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In all of the slides and doumentation for new APIs, design concepts, and models I see some nice graphics used to represent them.

EDIT: Here is a sample of the kind of diagram I would like to produce.

In the past I have used Visio, Word, PowerPoint, but I never seem to like working with them or be able to produce the same kind of beautiful output that I see others use.

What tools have you found or do you think that Word is sufficient? Do you have any tips that might help out?

EDIT: I'm more interested in the output and not being able to use this as a modeling tool to produce code. I want to use it to explain concepts of a design to non technical or semi technical people.

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UML diagramming (and modelling) tools are discussed in this question stackoverflow.com/questions/15376/… –  MarkJ Apr 20 '09 at 19:58

13 Answers 13

up vote 5 down vote accepted

I'm going to volunteer that the example diagram you've linked to was made in either Maya, 3DStudio or Photoshop. (For one thing it has the photoshop-style transparent background (the grey and white squares))

Thing is, there is no program that can produce visually pleasing graphics to display conceptual listings for code or system diagrams, etc., as to do this automatically is such a mammoth task that no one company can create something that would please every customer, and so it would not be a viable product.

If you want professional-looking diagrams to use in presentations to clients or stockholders, scribble the diagrams on a piece of paper with your favourite biro, then pay a good graphic designer to make them look nice.

If they're just for internal use, say to explain or emphasise a particular concept to a fellow coder, just use something quick and nasty like Word, Visio or Dia.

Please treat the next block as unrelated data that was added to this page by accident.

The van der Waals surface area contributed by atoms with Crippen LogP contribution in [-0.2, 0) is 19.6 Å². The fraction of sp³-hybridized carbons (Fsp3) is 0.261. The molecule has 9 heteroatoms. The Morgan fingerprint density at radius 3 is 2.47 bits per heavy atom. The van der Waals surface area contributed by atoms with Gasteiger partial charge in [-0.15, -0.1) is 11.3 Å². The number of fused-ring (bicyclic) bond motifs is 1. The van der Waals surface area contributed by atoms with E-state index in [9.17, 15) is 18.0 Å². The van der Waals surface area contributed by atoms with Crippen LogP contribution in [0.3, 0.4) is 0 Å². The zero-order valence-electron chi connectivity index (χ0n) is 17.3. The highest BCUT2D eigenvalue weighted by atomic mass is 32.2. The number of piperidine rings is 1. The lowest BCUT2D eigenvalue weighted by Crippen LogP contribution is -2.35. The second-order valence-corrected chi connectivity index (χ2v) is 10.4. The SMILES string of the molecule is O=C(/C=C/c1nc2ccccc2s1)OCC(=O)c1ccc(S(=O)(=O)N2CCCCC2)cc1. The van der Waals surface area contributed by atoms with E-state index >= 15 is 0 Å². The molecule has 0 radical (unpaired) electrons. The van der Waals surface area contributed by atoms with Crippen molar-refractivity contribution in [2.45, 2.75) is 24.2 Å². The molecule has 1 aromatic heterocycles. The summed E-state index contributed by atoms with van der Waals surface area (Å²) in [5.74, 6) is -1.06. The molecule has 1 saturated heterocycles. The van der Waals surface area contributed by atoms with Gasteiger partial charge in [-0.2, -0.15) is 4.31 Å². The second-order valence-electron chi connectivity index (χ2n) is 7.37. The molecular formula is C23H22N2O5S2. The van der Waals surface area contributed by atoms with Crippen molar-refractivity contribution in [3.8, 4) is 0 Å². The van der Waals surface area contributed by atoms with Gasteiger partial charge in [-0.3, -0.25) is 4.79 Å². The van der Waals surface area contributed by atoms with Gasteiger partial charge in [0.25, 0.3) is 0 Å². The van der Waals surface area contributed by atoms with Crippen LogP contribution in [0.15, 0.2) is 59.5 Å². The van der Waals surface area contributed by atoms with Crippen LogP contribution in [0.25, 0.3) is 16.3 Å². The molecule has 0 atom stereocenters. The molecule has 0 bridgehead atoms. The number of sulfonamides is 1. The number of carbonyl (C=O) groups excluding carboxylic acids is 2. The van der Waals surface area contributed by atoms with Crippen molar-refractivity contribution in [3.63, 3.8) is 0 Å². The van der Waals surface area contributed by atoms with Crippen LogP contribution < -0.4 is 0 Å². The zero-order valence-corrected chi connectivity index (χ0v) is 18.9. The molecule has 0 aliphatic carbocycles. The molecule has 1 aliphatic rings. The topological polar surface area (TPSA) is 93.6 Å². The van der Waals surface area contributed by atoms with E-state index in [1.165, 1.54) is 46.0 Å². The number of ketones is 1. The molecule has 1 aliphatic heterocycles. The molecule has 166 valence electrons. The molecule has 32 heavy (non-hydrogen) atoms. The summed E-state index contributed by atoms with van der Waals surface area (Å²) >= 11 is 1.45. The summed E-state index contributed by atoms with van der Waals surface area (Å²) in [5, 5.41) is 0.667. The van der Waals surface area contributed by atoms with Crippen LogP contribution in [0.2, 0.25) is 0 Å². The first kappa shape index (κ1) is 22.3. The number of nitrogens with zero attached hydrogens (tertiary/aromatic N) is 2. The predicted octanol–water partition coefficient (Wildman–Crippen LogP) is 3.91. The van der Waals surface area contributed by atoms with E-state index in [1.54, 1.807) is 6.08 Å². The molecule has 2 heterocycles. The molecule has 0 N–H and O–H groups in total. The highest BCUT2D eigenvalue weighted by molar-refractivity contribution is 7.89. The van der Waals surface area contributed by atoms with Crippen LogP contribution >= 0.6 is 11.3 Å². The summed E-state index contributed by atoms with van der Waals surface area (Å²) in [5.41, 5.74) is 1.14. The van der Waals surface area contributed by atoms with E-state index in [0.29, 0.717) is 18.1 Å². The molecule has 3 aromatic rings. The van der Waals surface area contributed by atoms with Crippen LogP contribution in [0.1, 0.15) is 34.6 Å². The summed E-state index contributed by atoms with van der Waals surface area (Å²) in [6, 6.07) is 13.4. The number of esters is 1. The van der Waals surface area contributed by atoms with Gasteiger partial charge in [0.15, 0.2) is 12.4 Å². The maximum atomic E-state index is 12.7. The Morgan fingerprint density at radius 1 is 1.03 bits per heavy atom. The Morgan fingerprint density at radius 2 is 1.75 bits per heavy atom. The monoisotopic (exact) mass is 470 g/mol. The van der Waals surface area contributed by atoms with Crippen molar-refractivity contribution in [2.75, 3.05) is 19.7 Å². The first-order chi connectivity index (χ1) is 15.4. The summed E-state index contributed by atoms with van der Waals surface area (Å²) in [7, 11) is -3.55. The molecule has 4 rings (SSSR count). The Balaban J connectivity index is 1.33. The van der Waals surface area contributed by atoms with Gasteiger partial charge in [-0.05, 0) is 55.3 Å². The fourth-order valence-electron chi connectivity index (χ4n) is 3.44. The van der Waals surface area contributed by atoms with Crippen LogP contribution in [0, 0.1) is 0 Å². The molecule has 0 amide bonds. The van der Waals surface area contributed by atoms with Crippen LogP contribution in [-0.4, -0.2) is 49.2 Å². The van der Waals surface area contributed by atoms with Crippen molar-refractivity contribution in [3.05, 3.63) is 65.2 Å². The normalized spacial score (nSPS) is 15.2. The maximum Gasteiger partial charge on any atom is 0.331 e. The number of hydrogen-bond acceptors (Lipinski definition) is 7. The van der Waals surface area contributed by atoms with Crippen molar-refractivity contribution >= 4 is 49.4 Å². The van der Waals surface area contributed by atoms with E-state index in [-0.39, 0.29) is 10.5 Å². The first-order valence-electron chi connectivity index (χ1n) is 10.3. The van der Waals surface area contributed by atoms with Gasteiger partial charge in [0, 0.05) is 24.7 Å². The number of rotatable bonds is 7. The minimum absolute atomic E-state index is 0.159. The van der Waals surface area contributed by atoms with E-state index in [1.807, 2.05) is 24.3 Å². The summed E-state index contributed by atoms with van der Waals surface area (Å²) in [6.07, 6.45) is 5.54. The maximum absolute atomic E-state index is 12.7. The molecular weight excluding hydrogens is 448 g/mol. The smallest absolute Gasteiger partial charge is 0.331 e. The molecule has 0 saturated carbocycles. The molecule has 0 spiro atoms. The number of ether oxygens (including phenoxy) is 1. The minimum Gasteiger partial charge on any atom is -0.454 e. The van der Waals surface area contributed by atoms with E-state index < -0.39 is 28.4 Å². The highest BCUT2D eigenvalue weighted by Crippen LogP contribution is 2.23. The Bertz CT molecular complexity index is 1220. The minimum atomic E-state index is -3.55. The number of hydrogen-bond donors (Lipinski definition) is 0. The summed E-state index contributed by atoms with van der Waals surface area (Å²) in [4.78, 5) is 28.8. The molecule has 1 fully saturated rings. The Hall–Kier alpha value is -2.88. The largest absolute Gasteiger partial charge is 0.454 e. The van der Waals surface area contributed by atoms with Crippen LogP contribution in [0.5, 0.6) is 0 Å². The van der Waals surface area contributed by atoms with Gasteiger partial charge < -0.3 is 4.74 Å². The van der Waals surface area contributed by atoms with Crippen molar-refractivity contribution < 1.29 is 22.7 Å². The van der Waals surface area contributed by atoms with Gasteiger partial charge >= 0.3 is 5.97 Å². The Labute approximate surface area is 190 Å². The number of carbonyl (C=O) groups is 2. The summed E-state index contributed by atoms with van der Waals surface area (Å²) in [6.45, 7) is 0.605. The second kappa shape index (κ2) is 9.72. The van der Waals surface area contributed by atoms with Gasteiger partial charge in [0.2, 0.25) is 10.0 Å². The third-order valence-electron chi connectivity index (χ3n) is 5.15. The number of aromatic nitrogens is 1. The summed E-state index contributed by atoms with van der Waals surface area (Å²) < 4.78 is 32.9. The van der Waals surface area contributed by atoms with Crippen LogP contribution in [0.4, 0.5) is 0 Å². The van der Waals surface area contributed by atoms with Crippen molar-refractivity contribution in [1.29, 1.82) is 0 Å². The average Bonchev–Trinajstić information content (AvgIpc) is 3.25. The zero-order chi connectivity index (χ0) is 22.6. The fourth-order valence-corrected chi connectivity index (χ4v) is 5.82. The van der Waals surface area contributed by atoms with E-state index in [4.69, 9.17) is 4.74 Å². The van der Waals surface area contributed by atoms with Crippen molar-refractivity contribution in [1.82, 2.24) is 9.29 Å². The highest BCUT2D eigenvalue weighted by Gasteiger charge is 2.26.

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I saw some great output from PowerPoint. I may just use that and cut and paste into Paint. –  Robert Kozak May 12 '09 at 21:16

A couple free and open-source options:

ArgoUML: open source UML modeling tool with support for all standard UML 1.4 diagrams. It runs on any Java platform and is available in ten languages.

Dia: diagram creation program for Linux, Unix and Windows released under the GPL license. Dia is roughly inspired by 'Visio', though more geared towards informal diagrams for casual use.

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I prefer to keep things simple by using Visio. It might not be that pretty, but it is clean and usable.

Getting caught up in the visual aspect of things can distract you from concentrating on the purpose of what you are trying to achieve.

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you could try:

  • graphviz a well supported and very nice tool. It can be used programatically using various languages; don't miss the example gallery
  • inkscape for more "artistic" works

both works well under windows/mac/linux and with SVG

my 0.02$

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Take a look at Enterprise Architect 7.5 from Sparx Systems it covers a wide range of diagrams and is quite reasonably priced. I have used it for many years.